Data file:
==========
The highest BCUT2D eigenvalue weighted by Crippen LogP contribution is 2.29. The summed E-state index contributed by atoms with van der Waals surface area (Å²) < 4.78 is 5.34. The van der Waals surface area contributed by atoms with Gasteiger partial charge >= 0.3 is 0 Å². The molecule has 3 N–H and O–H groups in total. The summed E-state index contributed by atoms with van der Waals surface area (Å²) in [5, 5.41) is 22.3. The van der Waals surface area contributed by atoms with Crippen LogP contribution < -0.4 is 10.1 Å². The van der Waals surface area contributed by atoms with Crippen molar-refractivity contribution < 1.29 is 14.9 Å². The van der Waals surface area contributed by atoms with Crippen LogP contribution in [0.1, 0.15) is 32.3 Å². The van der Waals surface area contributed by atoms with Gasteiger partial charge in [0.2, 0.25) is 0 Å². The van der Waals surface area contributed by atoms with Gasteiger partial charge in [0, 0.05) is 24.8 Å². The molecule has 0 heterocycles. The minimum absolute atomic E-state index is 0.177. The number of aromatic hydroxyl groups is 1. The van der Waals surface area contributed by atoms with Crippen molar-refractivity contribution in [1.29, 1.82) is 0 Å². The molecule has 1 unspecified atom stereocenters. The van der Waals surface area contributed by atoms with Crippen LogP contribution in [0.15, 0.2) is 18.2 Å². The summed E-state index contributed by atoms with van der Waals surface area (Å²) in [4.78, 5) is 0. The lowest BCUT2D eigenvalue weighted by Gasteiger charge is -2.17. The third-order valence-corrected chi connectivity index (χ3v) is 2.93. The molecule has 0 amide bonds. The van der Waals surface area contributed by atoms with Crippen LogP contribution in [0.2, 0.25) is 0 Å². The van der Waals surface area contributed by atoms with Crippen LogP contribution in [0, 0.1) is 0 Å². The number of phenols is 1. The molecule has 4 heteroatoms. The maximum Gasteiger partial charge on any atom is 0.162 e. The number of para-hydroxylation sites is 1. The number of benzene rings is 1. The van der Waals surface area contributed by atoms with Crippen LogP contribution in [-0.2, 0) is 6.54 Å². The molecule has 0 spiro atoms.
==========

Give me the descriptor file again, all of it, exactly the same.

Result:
The highest BCUT2D eigenvalue weighted by Crippen LogP contribution is 2.29. The summed E-state index contributed by atoms with van der Waals surface area (Å²) < 4.78 is 5.34. The van der Waals surface area contributed by atoms with Gasteiger partial charge >= 0.3 is 0 Å². The molecule has 3 N–H and O–H groups in total. The summed E-state index contributed by atoms with van der Waals surface area (Å²) in [5, 5.41) is 22.3. The van der Waals surface area contributed by atoms with Crippen LogP contribution < -0.4 is 10.1 Å². The van der Waals surface area contributed by atoms with Crippen molar-refractivity contribution < 1.29 is 14.9 Å². The van der Waals surface area contributed by atoms with Crippen LogP contribution in [0.1, 0.15) is 32.3 Å². The van der Waals surface area contributed by atoms with Gasteiger partial charge in [0.2, 0.25) is 0 Å². The van der Waals surface area contributed by atoms with Gasteiger partial charge in [0, 0.05) is 24.8 Å². The molecule has 0 heterocycles. The minimum absolute atomic E-state index is 0.177. The number of aromatic hydroxyl groups is 1. The van der Waals surface area contributed by atoms with Crippen molar-refractivity contribution in [1.29, 1.82) is 0 Å². The molecule has 1 unspecified atom stereocenters. The van der Waals surface area contributed by atoms with Crippen LogP contribution in [0.15, 0.2) is 18.2 Å². The summed E-state index contributed by atoms with van der Waals surface area (Å²) in [4.78, 5) is 0. The lowest BCUT2D eigenvalue weighted by Gasteiger charge is -2.17. The third-order valence-corrected chi connectivity index (χ3v) is 2.93. The molecule has 0 amide bonds. The van der Waals surface area contributed by atoms with Crippen LogP contribution in [0.2, 0.25) is 0 Å². The van der Waals surface area contributed by atoms with Crippen LogP contribution in [0, 0.1) is 0 Å². The number of phenols is 1. The molecule has 4 heteroatoms. The maximum Gasteiger partial charge on any atom is 0.162 e. The number of para-hydroxylation sites is 1. The number of benzene rings is 1. The van der Waals surface area contributed by atoms with Crippen LogP contribution in [-0.2, 0) is 6.54 Å². The molecule has 0 spiro atoms.